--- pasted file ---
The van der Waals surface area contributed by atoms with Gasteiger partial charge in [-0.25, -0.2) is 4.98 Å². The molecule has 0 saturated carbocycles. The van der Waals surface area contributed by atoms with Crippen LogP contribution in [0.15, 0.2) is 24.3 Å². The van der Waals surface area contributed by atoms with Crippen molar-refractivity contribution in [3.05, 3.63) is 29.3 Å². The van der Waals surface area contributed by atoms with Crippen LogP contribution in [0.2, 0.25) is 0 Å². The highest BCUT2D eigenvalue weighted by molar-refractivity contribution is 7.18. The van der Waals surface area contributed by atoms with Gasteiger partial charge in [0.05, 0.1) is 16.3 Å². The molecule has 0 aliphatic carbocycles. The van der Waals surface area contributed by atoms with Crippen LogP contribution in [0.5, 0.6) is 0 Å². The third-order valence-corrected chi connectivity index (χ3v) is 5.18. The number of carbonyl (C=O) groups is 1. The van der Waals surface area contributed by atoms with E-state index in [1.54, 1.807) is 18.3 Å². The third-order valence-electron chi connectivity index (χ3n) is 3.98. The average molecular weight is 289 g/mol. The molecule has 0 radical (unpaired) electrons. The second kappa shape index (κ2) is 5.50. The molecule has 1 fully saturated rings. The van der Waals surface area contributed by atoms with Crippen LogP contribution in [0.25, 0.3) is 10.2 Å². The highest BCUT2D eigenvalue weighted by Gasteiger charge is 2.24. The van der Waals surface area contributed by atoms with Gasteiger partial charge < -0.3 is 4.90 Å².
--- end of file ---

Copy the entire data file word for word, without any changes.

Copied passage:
The van der Waals surface area contributed by atoms with Gasteiger partial charge in [-0.25, -0.2) is 4.98 Å². The molecule has 0 saturated carbocycles. The van der Waals surface area contributed by atoms with Crippen LogP contribution in [0.15, 0.2) is 24.3 Å². The van der Waals surface area contributed by atoms with Crippen molar-refractivity contribution in [3.05, 3.63) is 29.3 Å². The van der Waals surface area contributed by atoms with Crippen LogP contribution in [0.2, 0.25) is 0 Å². The highest BCUT2D eigenvalue weighted by molar-refractivity contribution is 7.18. The van der Waals surface area contributed by atoms with Gasteiger partial charge in [0.05, 0.1) is 16.3 Å². The molecule has 0 aliphatic carbocycles. The van der Waals surface area contributed by atoms with Crippen LogP contribution in [0.5, 0.6) is 0 Å². The third-order valence-corrected chi connectivity index (χ3v) is 5.18. The number of carbonyl (C=O) groups is 1. The van der Waals surface area contributed by atoms with E-state index in [1.54, 1.807) is 18.3 Å². The third-order valence-electron chi connectivity index (χ3n) is 3.98. The average molecular weight is 289 g/mol. The molecule has 0 radical (unpaired) electrons. The second kappa shape index (κ2) is 5.50. The molecule has 1 fully saturated rings. The van der Waals surface area contributed by atoms with Crippen LogP contribution in [0.25, 0.3) is 10.2 Å². The highest BCUT2D eigenvalue weighted by Gasteiger charge is 2.24. The van der Waals surface area contributed by atoms with Gasteiger partial charge < -0.3 is 4.90 Å².